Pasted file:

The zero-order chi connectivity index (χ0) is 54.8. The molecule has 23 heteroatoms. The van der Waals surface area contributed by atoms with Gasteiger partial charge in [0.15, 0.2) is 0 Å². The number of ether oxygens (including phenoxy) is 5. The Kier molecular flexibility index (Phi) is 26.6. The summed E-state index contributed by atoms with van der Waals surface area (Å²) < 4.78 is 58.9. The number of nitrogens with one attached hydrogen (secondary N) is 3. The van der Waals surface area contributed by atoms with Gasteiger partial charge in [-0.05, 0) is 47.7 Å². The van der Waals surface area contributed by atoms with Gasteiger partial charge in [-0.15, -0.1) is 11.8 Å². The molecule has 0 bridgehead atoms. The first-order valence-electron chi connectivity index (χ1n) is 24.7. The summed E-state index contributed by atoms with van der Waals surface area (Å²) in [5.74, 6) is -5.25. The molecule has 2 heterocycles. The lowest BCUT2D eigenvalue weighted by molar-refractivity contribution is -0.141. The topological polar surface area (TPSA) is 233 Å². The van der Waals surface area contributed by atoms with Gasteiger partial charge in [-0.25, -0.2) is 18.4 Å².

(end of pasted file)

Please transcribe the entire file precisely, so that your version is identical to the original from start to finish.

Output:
The zero-order chi connectivity index (χ0) is 54.8. The molecule has 23 heteroatoms. The van der Waals surface area contributed by atoms with Gasteiger partial charge in [0.15, 0.2) is 0 Å². The number of ether oxygens (including phenoxy) is 5. The Kier molecular flexibility index (Phi) is 26.6. The summed E-state index contributed by atoms with van der Waals surface area (Å²) < 4.78 is 58.9. The number of nitrogens with one attached hydrogen (secondary N) is 3. The van der Waals surface area contributed by atoms with Gasteiger partial charge in [-0.05, 0) is 47.7 Å². The van der Waals surface area contributed by atoms with Gasteiger partial charge in [-0.15, -0.1) is 11.8 Å². The molecule has 0 bridgehead atoms. The first-order valence-electron chi connectivity index (χ1n) is 24.7. The summed E-state index contributed by atoms with van der Waals surface area (Å²) in [5.74, 6) is -5.25. The molecule has 2 heterocycles. The lowest BCUT2D eigenvalue weighted by molar-refractivity contribution is -0.141. The topological polar surface area (TPSA) is 233 Å². The van der Waals surface area contributed by atoms with Gasteiger partial charge in [-0.25, -0.2) is 18.4 Å².